Prime Minister John Vorster appointed Information Minister Connie Mulder yesterday to administer matters relating to South Africa's 18 million blacks in a Cabinet reshuffle suggesting no substantial change in his racial policies.

Mulder is regarded as a conservative and strong supporter of Vorster's apartheid policy under which the black majority is subjected to separate development and discrimination.

Mulder, who is the prime contender to succeed Vorster, retained his information post and thus appeared to have strengthened his position in the Cabinet.

Another controversial figure, Minister of Justice Jimmy Kruger, retained his post despite widespread criticism in connection with the death in jail last September of Steve Biko, black consciousness leader.

But Vorster announced that the Ministry of Bantu Administration, Development and Education is to be split and that the word Bantu - the reference to blacks which they regard as denigrating - would be dropped.

Supervision of black education and training will become a new, separate ministry and will be headed by a moderate, William Cruywagen. His deputy, however, will be Andreis Treurnicht, who is regarded as spokesman for arch-conservative forces within Vorster's party.

There was hope among liberals here that Vorster might use the retirement of the Bantu affairs minister, M.P. Botha, to put a liberal into the position. The name frequently mentioned was that of Peter Koornhorf, the minister of national (white) education and sports.

Moderates here had also hoped that Foreign Minister Pik Botha, who along with some senior diplomats is said to favor a more conciliatory line in press relations, would take over the information protfolio, which Mulder has turned into a forum for hardline statements and anti-foreign diatribes. Botha was renamed foreign minister.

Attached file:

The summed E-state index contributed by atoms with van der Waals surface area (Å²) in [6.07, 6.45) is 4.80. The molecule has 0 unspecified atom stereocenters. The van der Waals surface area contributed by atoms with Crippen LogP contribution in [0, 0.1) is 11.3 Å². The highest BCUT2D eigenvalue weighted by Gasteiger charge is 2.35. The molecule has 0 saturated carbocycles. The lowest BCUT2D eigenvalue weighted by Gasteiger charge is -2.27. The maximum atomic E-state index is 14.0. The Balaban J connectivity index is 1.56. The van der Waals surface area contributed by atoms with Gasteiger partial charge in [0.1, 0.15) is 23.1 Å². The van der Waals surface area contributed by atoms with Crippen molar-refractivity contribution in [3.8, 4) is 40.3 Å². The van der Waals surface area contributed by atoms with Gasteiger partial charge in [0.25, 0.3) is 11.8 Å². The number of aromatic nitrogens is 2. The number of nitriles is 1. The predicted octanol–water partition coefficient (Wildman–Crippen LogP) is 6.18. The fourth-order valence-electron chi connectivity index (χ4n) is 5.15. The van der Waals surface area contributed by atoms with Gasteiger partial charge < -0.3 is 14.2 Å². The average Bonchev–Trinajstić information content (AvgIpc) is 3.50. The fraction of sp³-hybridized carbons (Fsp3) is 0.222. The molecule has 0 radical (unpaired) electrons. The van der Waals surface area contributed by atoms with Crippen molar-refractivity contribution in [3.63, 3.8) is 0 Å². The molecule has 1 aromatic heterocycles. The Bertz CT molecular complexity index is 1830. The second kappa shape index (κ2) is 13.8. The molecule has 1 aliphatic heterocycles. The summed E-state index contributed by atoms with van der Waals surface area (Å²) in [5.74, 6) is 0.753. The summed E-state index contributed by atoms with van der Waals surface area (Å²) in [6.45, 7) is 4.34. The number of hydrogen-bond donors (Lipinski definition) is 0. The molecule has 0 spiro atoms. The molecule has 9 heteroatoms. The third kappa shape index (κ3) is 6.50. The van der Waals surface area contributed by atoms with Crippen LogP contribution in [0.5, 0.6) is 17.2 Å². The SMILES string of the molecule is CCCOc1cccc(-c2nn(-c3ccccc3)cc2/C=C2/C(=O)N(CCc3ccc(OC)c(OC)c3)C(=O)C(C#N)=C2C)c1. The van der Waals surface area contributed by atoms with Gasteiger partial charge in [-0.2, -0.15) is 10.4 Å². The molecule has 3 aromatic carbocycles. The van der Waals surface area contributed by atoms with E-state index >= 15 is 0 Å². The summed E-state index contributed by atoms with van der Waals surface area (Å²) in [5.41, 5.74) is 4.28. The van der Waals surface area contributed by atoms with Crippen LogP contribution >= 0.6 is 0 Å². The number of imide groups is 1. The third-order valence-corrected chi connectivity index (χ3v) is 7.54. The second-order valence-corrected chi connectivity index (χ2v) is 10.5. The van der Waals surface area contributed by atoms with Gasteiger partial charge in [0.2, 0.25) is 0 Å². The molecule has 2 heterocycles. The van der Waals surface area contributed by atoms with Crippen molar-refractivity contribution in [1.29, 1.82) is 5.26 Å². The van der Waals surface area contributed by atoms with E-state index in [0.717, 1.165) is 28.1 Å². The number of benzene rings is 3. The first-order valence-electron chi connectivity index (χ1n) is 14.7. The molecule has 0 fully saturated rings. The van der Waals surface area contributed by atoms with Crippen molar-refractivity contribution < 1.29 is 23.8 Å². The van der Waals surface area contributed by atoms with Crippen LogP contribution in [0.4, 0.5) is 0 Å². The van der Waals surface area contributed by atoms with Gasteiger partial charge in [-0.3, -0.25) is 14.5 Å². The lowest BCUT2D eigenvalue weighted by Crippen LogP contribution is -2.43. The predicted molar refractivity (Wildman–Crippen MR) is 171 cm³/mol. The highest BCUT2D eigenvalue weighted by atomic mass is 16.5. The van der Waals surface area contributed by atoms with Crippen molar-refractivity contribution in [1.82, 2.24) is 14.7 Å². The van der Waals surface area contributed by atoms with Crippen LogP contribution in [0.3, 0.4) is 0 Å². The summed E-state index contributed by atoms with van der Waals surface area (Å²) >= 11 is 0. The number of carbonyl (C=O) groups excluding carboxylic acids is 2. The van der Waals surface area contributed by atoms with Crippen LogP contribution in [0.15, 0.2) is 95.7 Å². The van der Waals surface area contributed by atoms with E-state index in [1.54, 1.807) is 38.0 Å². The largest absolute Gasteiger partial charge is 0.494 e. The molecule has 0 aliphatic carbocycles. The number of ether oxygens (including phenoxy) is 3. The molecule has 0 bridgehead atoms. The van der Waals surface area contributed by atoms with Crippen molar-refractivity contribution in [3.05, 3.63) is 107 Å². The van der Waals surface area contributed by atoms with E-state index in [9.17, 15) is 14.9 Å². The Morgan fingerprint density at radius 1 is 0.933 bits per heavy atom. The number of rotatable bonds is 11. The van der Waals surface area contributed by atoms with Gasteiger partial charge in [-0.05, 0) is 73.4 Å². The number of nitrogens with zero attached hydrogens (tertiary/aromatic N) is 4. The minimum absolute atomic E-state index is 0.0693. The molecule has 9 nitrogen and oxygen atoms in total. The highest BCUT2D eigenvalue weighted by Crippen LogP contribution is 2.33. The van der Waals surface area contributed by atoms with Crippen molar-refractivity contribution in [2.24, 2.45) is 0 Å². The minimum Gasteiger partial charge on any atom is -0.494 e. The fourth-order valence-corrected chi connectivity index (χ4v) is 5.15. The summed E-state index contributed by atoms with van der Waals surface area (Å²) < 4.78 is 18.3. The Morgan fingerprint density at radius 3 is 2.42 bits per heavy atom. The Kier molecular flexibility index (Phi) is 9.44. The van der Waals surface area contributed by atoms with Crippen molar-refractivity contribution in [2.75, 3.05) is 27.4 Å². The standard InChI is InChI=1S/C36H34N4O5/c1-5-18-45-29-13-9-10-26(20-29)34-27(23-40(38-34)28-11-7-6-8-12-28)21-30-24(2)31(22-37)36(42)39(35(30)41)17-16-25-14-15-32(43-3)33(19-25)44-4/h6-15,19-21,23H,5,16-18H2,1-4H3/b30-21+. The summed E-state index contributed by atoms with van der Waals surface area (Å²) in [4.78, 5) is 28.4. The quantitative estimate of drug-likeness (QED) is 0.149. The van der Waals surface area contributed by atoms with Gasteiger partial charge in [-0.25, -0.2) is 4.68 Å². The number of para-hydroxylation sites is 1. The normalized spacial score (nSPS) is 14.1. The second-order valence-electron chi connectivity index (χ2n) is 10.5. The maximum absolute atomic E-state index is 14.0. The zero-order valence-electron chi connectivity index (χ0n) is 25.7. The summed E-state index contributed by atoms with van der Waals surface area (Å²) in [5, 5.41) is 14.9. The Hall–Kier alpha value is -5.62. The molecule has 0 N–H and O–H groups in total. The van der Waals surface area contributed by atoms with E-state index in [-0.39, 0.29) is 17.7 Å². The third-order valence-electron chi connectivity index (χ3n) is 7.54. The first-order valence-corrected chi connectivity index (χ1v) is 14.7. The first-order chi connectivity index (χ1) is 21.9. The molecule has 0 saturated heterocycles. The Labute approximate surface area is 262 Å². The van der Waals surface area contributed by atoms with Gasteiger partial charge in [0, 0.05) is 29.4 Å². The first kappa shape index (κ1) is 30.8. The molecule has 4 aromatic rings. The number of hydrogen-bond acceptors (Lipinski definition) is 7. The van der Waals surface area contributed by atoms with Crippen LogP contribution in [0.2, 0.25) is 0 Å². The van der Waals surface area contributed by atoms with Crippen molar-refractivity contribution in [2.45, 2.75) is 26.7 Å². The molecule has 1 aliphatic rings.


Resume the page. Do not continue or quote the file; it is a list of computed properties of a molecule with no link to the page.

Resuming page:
These expectations failed to materialize when Vorster announced his new Cabinet on the eve of a new parliamentary session, which opens tomorrow.

Overall, the changes have been minimal and they do not represent an ideological shift in Vorster's National Party after its landslide in the Nov. 30 elections.

The upgrading of the black education department clearly came in response to unrest among urban blacks during the past 20 months. Educational grievances have been the focus of their protests.

But Vorster's move fell short of black demands that their education be placed under the Ministry of National (white) Education.

The government's immediate task is to try to persuade black children to return to their classrooms in segregated townships. More than 300,000 black students boycotted classes last year, many staying away for months.

The Ministry of Interior, formerly held by Mulder, was given to Alwyn Schlebusch, who retained the immigration and public works protfolios. He is a conservative who led a 1973 crackdown on church and student groups opposed to apartheid.

Among the 19 Cabinet positions, only one went to a member of the English-speaking community. It was the Ministry of Finance, which is led by D.P.F. Horwood.

Helen Suzman, spokeswoman for the opposition Progressive Federal Party, criticized the reappointment of Kruger who she said displayed "incredible insensitivity" in the Biko case.

She also referred to the dropping of the term Bantu by saying: "What obviously is needed is more basic, more fundamental changes in policies. No one will be deceived by the fact that just the name was changed."